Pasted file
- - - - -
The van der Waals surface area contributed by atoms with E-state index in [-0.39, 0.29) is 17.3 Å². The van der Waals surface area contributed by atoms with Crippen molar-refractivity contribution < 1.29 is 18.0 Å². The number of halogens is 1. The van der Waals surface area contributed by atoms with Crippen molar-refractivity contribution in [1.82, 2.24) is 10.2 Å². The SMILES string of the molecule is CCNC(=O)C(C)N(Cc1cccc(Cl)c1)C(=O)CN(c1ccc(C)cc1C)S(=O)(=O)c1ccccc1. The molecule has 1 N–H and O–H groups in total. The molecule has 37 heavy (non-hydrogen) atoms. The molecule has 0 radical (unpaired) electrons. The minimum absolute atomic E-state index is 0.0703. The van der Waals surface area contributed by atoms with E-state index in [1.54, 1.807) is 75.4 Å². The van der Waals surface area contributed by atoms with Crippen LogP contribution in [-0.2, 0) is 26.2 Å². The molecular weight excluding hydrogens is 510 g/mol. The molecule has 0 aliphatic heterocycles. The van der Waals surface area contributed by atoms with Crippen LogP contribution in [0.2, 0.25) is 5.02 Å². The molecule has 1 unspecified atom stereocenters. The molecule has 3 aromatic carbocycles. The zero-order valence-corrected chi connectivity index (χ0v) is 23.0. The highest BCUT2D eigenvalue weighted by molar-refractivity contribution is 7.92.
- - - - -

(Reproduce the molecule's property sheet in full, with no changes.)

The van der Waals surface area contributed by atoms with E-state index in [-0.39, 0.29) is 17.3 Å². The van der Waals surface area contributed by atoms with Crippen molar-refractivity contribution < 1.29 is 18.0 Å². The number of halogens is 1. The van der Waals surface area contributed by atoms with Crippen molar-refractivity contribution in [1.82, 2.24) is 10.2 Å². The SMILES string of the molecule is CCNC(=O)C(C)N(Cc1cccc(Cl)c1)C(=O)CN(c1ccc(C)cc1C)S(=O)(=O)c1ccccc1. The molecule has 1 N–H and O–H groups in total. The molecule has 37 heavy (non-hydrogen) atoms. The molecule has 0 radical (unpaired) electrons. The minimum absolute atomic E-state index is 0.0703. The van der Waals surface area contributed by atoms with E-state index in [1.54, 1.807) is 75.4 Å². The van der Waals surface area contributed by atoms with Crippen LogP contribution in [-0.2, 0) is 26.2 Å². The molecular weight excluding hydrogens is 510 g/mol. The molecule has 0 aliphatic heterocycles. The van der Waals surface area contributed by atoms with Crippen LogP contribution in [0.2, 0.25) is 5.02 Å². The molecule has 1 unspecified atom stereocenters. The molecule has 3 aromatic carbocycles. The zero-order valence-corrected chi connectivity index (χ0v) is 23.0. The highest BCUT2D eigenvalue weighted by molar-refractivity contribution is 7.92.